Tailoring optical systems to optimized photobioreactors

    Research output: Contribution to journalConference articlepeer-review

    37 Scopus citations


    Photobioreactor designs are commonly restricted by the ability of conventional optical systems to deliver prescribed solar intensities and flux distributions at high collection efficiency. We explore how non-imaging optical designs can be tailored to reactor conditions that maximize bioproductivity. We consider two distinct classes of photobioreactors: (1) stationary outdoor units; and (2) an indoor reactor that requires the total separation of the collection and delivery of solar radiation. For practical and economic reasons, the latter obliges solar collectors of immense optical concentration. The outdoor direct-illumination units comprise stationary mirrored troughs placed around standard reactor shapes, and replace expensive reactors with inexpensive reflectors, while enhancing bioproductivity. For the indoor reactors, we adopt the recent innovation of dual-axis tracking solar fiber-optic mini-dish concentrators to collect, concentrate and transport sunlight to a remote reactor. Contoured polymeric light extractors distribute the light uniformly and efficiently inside the reactor. In all cases, the principal demands are: (a) accommodating reactor shapes with high ratios of irradiated surface area to volume; (b) uniform flux on the irradiated surfaces; (c) high efficiency for collecting and delivering solar radiation; (d) being based on existing and affordable technologies; and (e) compactness. Flux levels of 2000 μmol m-2 s-1 of photosynthetically active radiation are realistically attainable over the entire transparent surface of the reactor.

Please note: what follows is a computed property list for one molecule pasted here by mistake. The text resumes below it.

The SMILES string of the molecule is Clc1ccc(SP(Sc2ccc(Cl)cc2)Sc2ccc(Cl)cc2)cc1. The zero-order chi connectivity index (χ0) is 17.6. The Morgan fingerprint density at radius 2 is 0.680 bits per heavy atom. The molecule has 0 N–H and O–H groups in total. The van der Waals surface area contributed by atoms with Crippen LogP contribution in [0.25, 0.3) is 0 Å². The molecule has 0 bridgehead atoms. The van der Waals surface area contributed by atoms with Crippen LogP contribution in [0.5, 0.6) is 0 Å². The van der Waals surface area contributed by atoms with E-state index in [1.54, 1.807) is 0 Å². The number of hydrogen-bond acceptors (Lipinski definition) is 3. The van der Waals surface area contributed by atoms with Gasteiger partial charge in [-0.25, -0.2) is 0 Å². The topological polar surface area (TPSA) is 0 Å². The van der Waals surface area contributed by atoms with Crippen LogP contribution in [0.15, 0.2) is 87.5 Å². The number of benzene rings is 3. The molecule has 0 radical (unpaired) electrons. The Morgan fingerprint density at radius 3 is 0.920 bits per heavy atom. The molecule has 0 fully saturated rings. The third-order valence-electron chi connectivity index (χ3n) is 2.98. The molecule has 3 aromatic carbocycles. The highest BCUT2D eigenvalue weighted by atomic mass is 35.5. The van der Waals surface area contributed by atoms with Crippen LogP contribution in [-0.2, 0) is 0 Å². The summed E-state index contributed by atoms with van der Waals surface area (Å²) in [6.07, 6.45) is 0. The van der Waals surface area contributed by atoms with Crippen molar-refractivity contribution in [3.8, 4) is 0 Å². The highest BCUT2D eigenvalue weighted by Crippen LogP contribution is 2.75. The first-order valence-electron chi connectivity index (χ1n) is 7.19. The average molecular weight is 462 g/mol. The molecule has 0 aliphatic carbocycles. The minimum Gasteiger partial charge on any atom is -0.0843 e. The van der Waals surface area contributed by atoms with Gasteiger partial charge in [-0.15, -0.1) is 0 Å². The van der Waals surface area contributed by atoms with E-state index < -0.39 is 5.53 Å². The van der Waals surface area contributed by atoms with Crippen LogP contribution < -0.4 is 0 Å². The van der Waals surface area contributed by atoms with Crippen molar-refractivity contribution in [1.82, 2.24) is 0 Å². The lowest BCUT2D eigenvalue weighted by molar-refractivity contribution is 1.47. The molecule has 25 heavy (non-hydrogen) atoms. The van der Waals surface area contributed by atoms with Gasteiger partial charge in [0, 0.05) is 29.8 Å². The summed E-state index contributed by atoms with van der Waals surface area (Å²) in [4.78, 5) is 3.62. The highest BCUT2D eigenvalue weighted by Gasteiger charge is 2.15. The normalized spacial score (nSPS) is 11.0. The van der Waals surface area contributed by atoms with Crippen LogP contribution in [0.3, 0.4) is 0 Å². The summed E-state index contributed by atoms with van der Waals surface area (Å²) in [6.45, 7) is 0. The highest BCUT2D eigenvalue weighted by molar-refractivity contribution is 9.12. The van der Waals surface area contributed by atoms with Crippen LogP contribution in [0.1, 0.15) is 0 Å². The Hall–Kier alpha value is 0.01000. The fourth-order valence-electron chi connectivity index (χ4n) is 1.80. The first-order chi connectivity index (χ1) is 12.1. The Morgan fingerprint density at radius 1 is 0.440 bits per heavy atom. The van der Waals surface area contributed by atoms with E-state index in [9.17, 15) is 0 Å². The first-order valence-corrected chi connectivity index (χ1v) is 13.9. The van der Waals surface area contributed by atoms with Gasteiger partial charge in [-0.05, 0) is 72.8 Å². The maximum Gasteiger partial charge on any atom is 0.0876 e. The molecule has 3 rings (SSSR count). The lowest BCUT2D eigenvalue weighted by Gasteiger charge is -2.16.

Original languageEnglish
    Pages (from-to)1175-1184
    Number of pages10
    JournalInternational Journal of Hydrogen Energy
    Issue number11-12
    StatePublished - 1 Nov 2002
    EventBiohydrogen 2002 (BIO-H2) - Ede, Netherlands
    Duration: 21 Apr 200221 Apr 2002


    • Flux uniformity
    • Non-imaging optics
    • Photobioreactor
    • Photosynthetically active radiation
    • Remote irradiation
    • Solar concentration

    ASJC Scopus subject areas

    • Renewable Energy, Sustainability and the Environment
    • Fuel Technology
    • Condensed Matter Physics
    • Energy Engineering and Power Technology


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